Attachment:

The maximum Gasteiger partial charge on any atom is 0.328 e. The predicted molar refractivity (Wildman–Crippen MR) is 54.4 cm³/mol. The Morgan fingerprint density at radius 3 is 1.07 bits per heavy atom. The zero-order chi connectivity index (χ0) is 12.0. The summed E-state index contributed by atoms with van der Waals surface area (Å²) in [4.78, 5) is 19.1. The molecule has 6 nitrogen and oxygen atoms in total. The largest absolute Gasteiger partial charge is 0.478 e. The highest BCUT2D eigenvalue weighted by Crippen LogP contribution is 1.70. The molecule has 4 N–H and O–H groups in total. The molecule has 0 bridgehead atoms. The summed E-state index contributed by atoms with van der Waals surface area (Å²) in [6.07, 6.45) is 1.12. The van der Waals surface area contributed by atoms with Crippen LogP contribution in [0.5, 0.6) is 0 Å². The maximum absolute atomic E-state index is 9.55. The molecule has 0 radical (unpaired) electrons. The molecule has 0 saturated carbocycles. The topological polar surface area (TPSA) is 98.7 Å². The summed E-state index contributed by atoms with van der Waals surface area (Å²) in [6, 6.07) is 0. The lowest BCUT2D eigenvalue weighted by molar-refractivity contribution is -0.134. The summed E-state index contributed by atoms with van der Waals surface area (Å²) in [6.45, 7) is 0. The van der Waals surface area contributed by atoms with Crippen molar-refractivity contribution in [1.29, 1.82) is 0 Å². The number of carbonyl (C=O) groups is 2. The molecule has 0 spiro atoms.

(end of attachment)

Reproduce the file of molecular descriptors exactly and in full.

The maximum Gasteiger partial charge on any atom is 0.328 e. The predicted molar refractivity (Wildman–Crippen MR) is 54.4 cm³/mol. The Morgan fingerprint density at radius 3 is 1.07 bits per heavy atom. The zero-order chi connectivity index (χ0) is 12.0. The summed E-state index contributed by atoms with van der Waals surface area (Å²) in [4.78, 5) is 19.1. The molecule has 6 nitrogen and oxygen atoms in total. The largest absolute Gasteiger partial charge is 0.478 e. The highest BCUT2D eigenvalue weighted by Crippen LogP contribution is 1.70. The molecule has 4 N–H and O–H groups in total. The molecule has 0 bridgehead atoms. The summed E-state index contributed by atoms with van der Waals surface area (Å²) in [6.07, 6.45) is 1.12. The van der Waals surface area contributed by atoms with Crippen LogP contribution in [0.5, 0.6) is 0 Å². The maximum absolute atomic E-state index is 9.55. The molecule has 0 radical (unpaired) electrons. The molecule has 0 saturated carbocycles. The topological polar surface area (TPSA) is 98.7 Å². The summed E-state index contributed by atoms with van der Waals surface area (Å²) in [6, 6.07) is 0. The lowest BCUT2D eigenvalue weighted by molar-refractivity contribution is -0.134. The summed E-state index contributed by atoms with van der Waals surface area (Å²) in [6.45, 7) is 0. The van der Waals surface area contributed by atoms with Crippen molar-refractivity contribution in [1.29, 1.82) is 0 Å². The number of carbonyl (C=O) groups is 2. The molecule has 0 spiro atoms.